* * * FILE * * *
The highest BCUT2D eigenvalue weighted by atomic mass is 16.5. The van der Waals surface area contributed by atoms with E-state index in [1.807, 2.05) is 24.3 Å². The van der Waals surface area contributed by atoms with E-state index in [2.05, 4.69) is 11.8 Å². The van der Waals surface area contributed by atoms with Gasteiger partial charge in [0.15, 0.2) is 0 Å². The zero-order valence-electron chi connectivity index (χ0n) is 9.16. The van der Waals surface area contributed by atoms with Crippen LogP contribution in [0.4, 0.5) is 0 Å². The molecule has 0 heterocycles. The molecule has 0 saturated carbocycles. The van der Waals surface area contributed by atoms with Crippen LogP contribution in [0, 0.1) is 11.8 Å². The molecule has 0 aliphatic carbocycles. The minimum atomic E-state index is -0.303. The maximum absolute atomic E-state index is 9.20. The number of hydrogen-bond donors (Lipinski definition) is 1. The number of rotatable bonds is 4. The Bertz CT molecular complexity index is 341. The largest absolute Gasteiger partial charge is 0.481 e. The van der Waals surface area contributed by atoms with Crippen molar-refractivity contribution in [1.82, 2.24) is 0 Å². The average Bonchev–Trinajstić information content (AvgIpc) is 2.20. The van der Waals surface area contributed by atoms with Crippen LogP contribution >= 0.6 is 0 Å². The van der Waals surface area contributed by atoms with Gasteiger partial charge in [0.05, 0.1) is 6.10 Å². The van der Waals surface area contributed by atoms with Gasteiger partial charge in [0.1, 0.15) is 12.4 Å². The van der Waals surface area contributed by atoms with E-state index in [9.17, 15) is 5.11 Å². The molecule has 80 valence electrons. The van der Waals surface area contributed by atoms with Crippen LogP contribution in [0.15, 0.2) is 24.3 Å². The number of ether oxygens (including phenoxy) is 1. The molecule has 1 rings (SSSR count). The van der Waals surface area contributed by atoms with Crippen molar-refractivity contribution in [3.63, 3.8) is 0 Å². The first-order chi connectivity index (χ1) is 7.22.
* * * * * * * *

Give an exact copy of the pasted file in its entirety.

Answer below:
The highest BCUT2D eigenvalue weighted by atomic mass is 16.5. The van der Waals surface area contributed by atoms with E-state index in [1.807, 2.05) is 24.3 Å². The van der Waals surface area contributed by atoms with E-state index in [2.05, 4.69) is 11.8 Å². The van der Waals surface area contributed by atoms with Gasteiger partial charge in [0.15, 0.2) is 0 Å². The zero-order valence-electron chi connectivity index (χ0n) is 9.16. The van der Waals surface area contributed by atoms with Crippen LogP contribution in [0.4, 0.5) is 0 Å². The molecule has 0 heterocycles. The molecule has 0 saturated carbocycles. The van der Waals surface area contributed by atoms with Crippen LogP contribution in [0, 0.1) is 11.8 Å². The molecule has 0 aliphatic carbocycles. The minimum atomic E-state index is -0.303. The maximum absolute atomic E-state index is 9.20. The number of hydrogen-bond donors (Lipinski definition) is 1. The number of rotatable bonds is 4. The Bertz CT molecular complexity index is 341. The largest absolute Gasteiger partial charge is 0.481 e. The van der Waals surface area contributed by atoms with Crippen molar-refractivity contribution in [1.82, 2.24) is 0 Å². The average Bonchev–Trinajstić information content (AvgIpc) is 2.20. The van der Waals surface area contributed by atoms with Crippen LogP contribution >= 0.6 is 0 Å². The van der Waals surface area contributed by atoms with Gasteiger partial charge in [0.05, 0.1) is 6.10 Å². The van der Waals surface area contributed by atoms with Gasteiger partial charge in [0.1, 0.15) is 12.4 Å². The van der Waals surface area contributed by atoms with E-state index in [9.17, 15) is 5.11 Å². The molecule has 80 valence electrons. The van der Waals surface area contributed by atoms with Crippen LogP contribution in [0.15, 0.2) is 24.3 Å². The number of ether oxygens (including phenoxy) is 1. The molecule has 1 rings (SSSR count). The van der Waals surface area contributed by atoms with Crippen molar-refractivity contribution in [3.63, 3.8) is 0 Å². The first-order chi connectivity index (χ1) is 7.22.